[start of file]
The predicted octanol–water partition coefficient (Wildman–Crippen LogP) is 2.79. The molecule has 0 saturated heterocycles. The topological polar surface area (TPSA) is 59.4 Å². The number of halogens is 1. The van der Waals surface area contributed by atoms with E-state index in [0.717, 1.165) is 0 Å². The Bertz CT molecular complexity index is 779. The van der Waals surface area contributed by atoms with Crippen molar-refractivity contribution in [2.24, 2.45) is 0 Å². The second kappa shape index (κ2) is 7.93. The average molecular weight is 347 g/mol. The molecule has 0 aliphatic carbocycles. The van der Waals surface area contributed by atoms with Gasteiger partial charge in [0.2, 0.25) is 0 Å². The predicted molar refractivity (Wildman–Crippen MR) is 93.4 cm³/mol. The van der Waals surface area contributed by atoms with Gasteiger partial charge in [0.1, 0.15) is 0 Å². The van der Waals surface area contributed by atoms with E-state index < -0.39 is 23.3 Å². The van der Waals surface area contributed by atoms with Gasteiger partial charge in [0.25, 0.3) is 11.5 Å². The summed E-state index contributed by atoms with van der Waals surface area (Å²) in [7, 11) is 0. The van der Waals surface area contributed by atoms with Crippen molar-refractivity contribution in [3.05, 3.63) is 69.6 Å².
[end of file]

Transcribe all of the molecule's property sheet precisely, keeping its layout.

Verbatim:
The predicted octanol–water partition coefficient (Wildman–Crippen LogP) is 2.79. The molecule has 0 saturated heterocycles. The topological polar surface area (TPSA) is 59.4 Å². The number of halogens is 1. The van der Waals surface area contributed by atoms with E-state index in [0.717, 1.165) is 0 Å². The Bertz CT molecular complexity index is 779. The van der Waals surface area contributed by atoms with Crippen molar-refractivity contribution in [2.24, 2.45) is 0 Å². The second kappa shape index (κ2) is 7.93. The average molecular weight is 347 g/mol. The molecule has 0 aliphatic carbocycles. The van der Waals surface area contributed by atoms with Gasteiger partial charge in [0.2, 0.25) is 0 Å². The predicted molar refractivity (Wildman–Crippen MR) is 93.4 cm³/mol. The van der Waals surface area contributed by atoms with Gasteiger partial charge in [0.1, 0.15) is 0 Å². The van der Waals surface area contributed by atoms with E-state index < -0.39 is 23.3 Å². The van der Waals surface area contributed by atoms with Gasteiger partial charge in [0.25, 0.3) is 11.5 Å². The summed E-state index contributed by atoms with van der Waals surface area (Å²) in [7, 11) is 0. The van der Waals surface area contributed by atoms with Crippen molar-refractivity contribution in [3.05, 3.63) is 69.6 Å².